Net financial worth, net worth and net debt
Net financial worth increased from ‑$39.7 billion in 2006‑07 to ‑$17.8 billion at the end of 2007‑08. This increase was $8.1 billion greater than estimated at the 2008‑09 Budget. This change since the budget largely reflects a reduction in the superannuation liability owing to a difference in the estimated and actual discount rate at 30 June and a higher than anticipated underlying cash surplus outcome; which was partially offset by the concessional loans variation mentioned previously (further details can be found in Part 2).
Net worth increased from $46.7 billion in 2006‑07 to $71.2 billion at the end of 2007‑08. This increase was $10.3 billion greater than estimated at the 2008‑09 Budget. In addition to the changes in net financial worth since Budget, outlined above, the change in net worth since Budget largely reflects an increase in value of the Government's land and buildings.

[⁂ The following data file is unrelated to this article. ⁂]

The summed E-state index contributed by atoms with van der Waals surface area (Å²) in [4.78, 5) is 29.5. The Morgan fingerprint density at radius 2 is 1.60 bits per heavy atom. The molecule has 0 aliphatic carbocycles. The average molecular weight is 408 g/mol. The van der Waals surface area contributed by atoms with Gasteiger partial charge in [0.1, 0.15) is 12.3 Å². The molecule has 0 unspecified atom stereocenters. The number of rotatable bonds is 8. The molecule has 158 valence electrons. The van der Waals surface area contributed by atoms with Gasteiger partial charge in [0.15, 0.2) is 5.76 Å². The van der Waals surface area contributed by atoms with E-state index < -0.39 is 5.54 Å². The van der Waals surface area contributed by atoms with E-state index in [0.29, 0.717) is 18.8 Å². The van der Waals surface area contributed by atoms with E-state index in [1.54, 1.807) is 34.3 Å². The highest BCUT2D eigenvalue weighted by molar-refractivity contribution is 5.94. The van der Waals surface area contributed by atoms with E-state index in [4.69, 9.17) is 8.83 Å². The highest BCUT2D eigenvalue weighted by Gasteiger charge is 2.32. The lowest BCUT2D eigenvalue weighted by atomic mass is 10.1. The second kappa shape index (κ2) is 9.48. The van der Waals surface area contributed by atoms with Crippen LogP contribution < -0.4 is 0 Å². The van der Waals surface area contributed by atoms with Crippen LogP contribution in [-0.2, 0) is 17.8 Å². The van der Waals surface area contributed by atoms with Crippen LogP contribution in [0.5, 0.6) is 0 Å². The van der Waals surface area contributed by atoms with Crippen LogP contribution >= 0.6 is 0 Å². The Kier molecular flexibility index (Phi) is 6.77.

Over 2007‑08, the level of Australian Government net debt improved to reach ‑$42.9 billion by 30 June 2008. The improvement in net debt during 2007‑08 was $0.3 billion greater than estimated at the 2008‑09 Budget, largely reflecting the higher than anticipated underlying cash surplus outcome, partially offset by the concessional loans variation mentioned previously.
Table 7: Australian Government general government sector net financial worth,
net worth, net debt and net interest payments
- Net financial worth equals total financial assets minus total liabilities. That is, it excludes non‑financial assets.
- Net debt equals the sum of deposits held, advances received, government securities, loans and other borrowing, minus the sum of cash and deposits, advances paid and investments, loans and placements.
- Net debt includes the impact of the Future Fund rebalancing its portfolio allocation by increasing its holding of equities, which are not included in the calculation of net debt.